Based on the novel by Win Lyovarin
Written and directed by Pen-Ek Ratanaruang
Pen-Ek Ratanaruang’s Headshot follows a hitman who awakens from a coma to find he is seeing everything upside down. It’s called a metaphor, one that Headshot has the main character explain to everyone in case no one bothered to get the symbolism. Headshot is a stylish but plodding action noir, as hitman Tul is drawn back into the world of being a hired gun, and we get background information that explains where he came from.
The strengths of Headshot is the unexpected directions the story goes, the fact it suddenly becomes a road movie during a carjacking scene, the characters who jump in and out of the tale and when they reappear, it’s almost as if they are completely different characters. Headshot is brilliant but hindered by inconsistent decisions on whether to trust the audience to figure anything out.
On that, I’m especially insulted by Headshot explaining that seeing everything upside down is a metaphor for seeing everything a new way. Thanks, reporter from the International Journal of Duh! It’s also not that surprising when a character is mysteriously dead in a movie where there are hit men and rival factions. But don’t fret, you get told twice what really happened, in case you missed it the first time. Headshot should have just let us figure it out, trusted that we knew enough of the genre to make the connections. Yes, it is safe to go off the reservations, and Headshot does make those attempts, but those are the times when we need to get a bit of information.
Hitman Tul gets shot as an assignment goes bad and wakes up months later seeing everything upside down. Through both current events and flashbacks we follow his life as he attempts to leave the assassination game and before he became one. Tul was the one honest cop who went after the corrupt officials, which just resulted in lawyers threatening after their bribes failed. Tul meets a sexy lady, Joy, that he spends a night of passion with, only to awaken in the morning to find her dead. Soon Tul is in jail, and the corrupt are free to go back to drug dealing and other nasty things. While incarcerated, Tul reads work by someone known only as the Demon, who has a philosophy that most people are evil and evil genes are dominant and will take over if not stopped.
Tul learns that Joy isn’t dead, it was all a ruse to spook him while he got framed, and she has no idea who hired her. Tul also gets a visit from the Demon, who is in fact mild mannered Dr. Suang, and offers Tul early release if he agrees to join his organization that kills corrupt people. Having nothing better to do, Tul accepts, and is even picked up by Joy – real name Tiwa. She’s an escort, and the two soon grow close, though she keeps her job as Tul sure ain’t pulling in the dough. Of course she winds up dead of a “drug overdose” while in current time Tul is captured and tortured to give up the name of who ordered the hit where Tul was injured.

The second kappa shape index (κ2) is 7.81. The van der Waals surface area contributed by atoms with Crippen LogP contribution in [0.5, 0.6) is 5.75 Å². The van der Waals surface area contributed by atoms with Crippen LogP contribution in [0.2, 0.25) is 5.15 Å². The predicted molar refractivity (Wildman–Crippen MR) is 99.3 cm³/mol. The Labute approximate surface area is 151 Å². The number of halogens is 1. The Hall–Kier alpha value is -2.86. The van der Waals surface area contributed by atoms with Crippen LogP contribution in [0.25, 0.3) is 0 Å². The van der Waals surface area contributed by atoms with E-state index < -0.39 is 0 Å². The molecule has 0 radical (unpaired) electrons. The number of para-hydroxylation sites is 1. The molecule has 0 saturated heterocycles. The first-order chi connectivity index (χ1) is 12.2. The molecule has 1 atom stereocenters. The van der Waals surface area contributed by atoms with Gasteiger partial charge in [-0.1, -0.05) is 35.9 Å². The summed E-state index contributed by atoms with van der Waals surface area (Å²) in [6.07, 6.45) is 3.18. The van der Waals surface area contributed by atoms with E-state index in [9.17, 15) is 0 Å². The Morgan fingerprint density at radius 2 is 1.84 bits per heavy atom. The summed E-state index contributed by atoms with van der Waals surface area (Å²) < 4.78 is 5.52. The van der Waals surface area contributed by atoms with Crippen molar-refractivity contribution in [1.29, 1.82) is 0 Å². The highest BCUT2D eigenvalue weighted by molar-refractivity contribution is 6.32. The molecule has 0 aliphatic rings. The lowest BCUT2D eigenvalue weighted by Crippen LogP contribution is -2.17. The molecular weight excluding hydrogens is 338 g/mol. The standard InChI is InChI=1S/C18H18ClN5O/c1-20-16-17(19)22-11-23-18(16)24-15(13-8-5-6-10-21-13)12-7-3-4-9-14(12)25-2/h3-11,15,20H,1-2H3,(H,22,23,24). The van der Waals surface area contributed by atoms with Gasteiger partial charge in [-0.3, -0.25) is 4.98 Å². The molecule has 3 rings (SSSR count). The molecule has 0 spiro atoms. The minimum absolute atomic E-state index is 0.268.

Tul escapes captivity and carjacks Rin, having her drive most of the night far out of the city. Which gives them time to talk and the film time to take a leisurely pace for a while. Tul ends up retiring to a Buddhist compound, and things go smooth for a few months before the villains return guns blazing, Tul on the run again, coincidentally carjacking Rin a second time.
Soon all the stories begin colliding for a blood-soaked finale, but remember, we are on Headshot‘s time, not your time. It happens when it happens.
A running theme in all of these assassin films (beyond the bald assassin looking to get out of the business) is massive political corruption. All of them are critical of Thailand politicians (some way more than others) and there is a vague undercurrent that the assassins do a bit of good, because no one else is standing up to them. But on the flipside, Headshot shows that the violence only leads to more violence, causing endless cycles. Despite that, Headshot does not provide answers, all resolutions are only temporary and delay the consequences.
Despite my criticisms of Headshot not trusting the audience, the ending at least gives us a chance to figure things out for ourselves. If you don’t count how part of it is paralleled earlier in the film. Headshot keeps you with the action, even the slow pacing grabs you enough that you’ll still follow along. But the continued spelling out was annoying, and soured me on what should be a cool concept. Better luck next time.
Rated 6/10 (drawings, fish, gun, dog, monk, more drawings)
Please give feedback below!